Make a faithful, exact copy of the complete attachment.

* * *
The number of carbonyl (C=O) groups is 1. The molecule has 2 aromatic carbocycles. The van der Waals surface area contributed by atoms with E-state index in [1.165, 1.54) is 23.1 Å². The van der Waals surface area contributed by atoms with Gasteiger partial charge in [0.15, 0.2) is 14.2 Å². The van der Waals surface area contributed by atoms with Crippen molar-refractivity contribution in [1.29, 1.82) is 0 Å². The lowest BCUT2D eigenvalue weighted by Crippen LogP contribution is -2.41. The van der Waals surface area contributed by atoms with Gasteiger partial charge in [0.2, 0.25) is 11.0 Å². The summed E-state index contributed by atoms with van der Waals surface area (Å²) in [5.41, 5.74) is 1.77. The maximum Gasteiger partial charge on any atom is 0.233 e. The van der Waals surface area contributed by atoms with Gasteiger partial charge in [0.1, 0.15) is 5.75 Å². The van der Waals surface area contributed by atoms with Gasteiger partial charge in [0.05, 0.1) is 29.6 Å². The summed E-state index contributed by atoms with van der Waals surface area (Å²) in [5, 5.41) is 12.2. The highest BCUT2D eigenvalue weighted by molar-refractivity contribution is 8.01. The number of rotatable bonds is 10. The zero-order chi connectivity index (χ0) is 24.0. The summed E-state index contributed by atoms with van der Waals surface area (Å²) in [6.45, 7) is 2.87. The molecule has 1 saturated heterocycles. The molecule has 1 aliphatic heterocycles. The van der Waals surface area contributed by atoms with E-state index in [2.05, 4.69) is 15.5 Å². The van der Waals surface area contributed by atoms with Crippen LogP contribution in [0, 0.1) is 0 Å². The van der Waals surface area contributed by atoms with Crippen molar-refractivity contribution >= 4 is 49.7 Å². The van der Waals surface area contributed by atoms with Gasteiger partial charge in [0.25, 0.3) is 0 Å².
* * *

The number of carbonyl (C=O) groups is 1. The molecule has 2 aromatic carbocycles. The van der Waals surface area contributed by atoms with E-state index in [1.165, 1.54) is 23.1 Å². The van der Waals surface area contributed by atoms with Gasteiger partial charge in [0.15, 0.2) is 14.2 Å². The van der Waals surface area contributed by atoms with Crippen molar-refractivity contribution in [1.29, 1.82) is 0 Å². The lowest BCUT2D eigenvalue weighted by Crippen LogP contribution is -2.41. The van der Waals surface area contributed by atoms with Gasteiger partial charge in [0.2, 0.25) is 11.0 Å². The summed E-state index contributed by atoms with van der Waals surface area (Å²) in [5.41, 5.74) is 1.77. The maximum Gasteiger partial charge on any atom is 0.233 e. The van der Waals surface area contributed by atoms with Gasteiger partial charge in [0.1, 0.15) is 5.75 Å². The van der Waals surface area contributed by atoms with Gasteiger partial charge in [0.05, 0.1) is 29.6 Å². The summed E-state index contributed by atoms with van der Waals surface area (Å²) in [5, 5.41) is 12.2. The highest BCUT2D eigenvalue weighted by molar-refractivity contribution is 8.01. The number of rotatable bonds is 10. The zero-order chi connectivity index (χ0) is 24.0. The summed E-state index contributed by atoms with van der Waals surface area (Å²) in [6.45, 7) is 2.87. The molecule has 1 saturated heterocycles. The molecule has 1 aliphatic heterocycles. The van der Waals surface area contributed by atoms with E-state index in [2.05, 4.69) is 15.5 Å². The van der Waals surface area contributed by atoms with Crippen LogP contribution in [0, 0.1) is 0 Å². The van der Waals surface area contributed by atoms with Crippen molar-refractivity contribution >= 4 is 49.7 Å². The van der Waals surface area contributed by atoms with Gasteiger partial charge in [0.25, 0.3) is 0 Å².